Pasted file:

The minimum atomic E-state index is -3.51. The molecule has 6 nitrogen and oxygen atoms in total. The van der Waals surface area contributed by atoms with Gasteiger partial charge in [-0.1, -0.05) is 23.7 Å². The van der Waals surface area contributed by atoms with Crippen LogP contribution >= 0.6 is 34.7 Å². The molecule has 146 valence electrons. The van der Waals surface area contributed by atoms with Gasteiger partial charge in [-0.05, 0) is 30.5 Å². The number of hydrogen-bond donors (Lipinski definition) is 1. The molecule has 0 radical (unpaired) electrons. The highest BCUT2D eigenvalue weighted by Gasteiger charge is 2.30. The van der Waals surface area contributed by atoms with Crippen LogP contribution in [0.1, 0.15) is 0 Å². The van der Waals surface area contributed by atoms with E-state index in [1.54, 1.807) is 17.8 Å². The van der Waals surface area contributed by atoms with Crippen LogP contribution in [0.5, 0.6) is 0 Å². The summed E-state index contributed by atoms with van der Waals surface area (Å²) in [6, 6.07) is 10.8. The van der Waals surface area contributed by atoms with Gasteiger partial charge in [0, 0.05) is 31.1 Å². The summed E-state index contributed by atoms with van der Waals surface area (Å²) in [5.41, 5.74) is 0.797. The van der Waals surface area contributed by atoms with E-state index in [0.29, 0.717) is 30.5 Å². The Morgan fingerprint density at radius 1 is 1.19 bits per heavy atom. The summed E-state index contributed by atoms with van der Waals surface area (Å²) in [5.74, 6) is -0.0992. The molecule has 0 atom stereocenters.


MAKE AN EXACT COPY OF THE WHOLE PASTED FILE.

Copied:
The minimum atomic E-state index is -3.51. The molecule has 6 nitrogen and oxygen atoms in total. The van der Waals surface area contributed by atoms with Gasteiger partial charge in [-0.1, -0.05) is 23.7 Å². The van der Waals surface area contributed by atoms with Crippen LogP contribution >= 0.6 is 34.7 Å². The molecule has 146 valence electrons. The van der Waals surface area contributed by atoms with Gasteiger partial charge in [-0.05, 0) is 30.5 Å². The number of hydrogen-bond donors (Lipinski definition) is 1. The molecule has 0 radical (unpaired) electrons. The highest BCUT2D eigenvalue weighted by Gasteiger charge is 2.30. The van der Waals surface area contributed by atoms with Crippen LogP contribution in [0.1, 0.15) is 0 Å². The van der Waals surface area contributed by atoms with E-state index in [1.54, 1.807) is 17.8 Å². The van der Waals surface area contributed by atoms with Crippen LogP contribution in [0.5, 0.6) is 0 Å². The summed E-state index contributed by atoms with van der Waals surface area (Å²) in [6, 6.07) is 10.8. The van der Waals surface area contributed by atoms with Gasteiger partial charge in [0, 0.05) is 31.1 Å². The summed E-state index contributed by atoms with van der Waals surface area (Å²) in [5.41, 5.74) is 0.797. The van der Waals surface area contributed by atoms with E-state index in [0.29, 0.717) is 30.5 Å². The Morgan fingerprint density at radius 1 is 1.19 bits per heavy atom. The summed E-state index contributed by atoms with van der Waals surface area (Å²) in [5.74, 6) is -0.0992. The molecule has 0 atom stereocenters.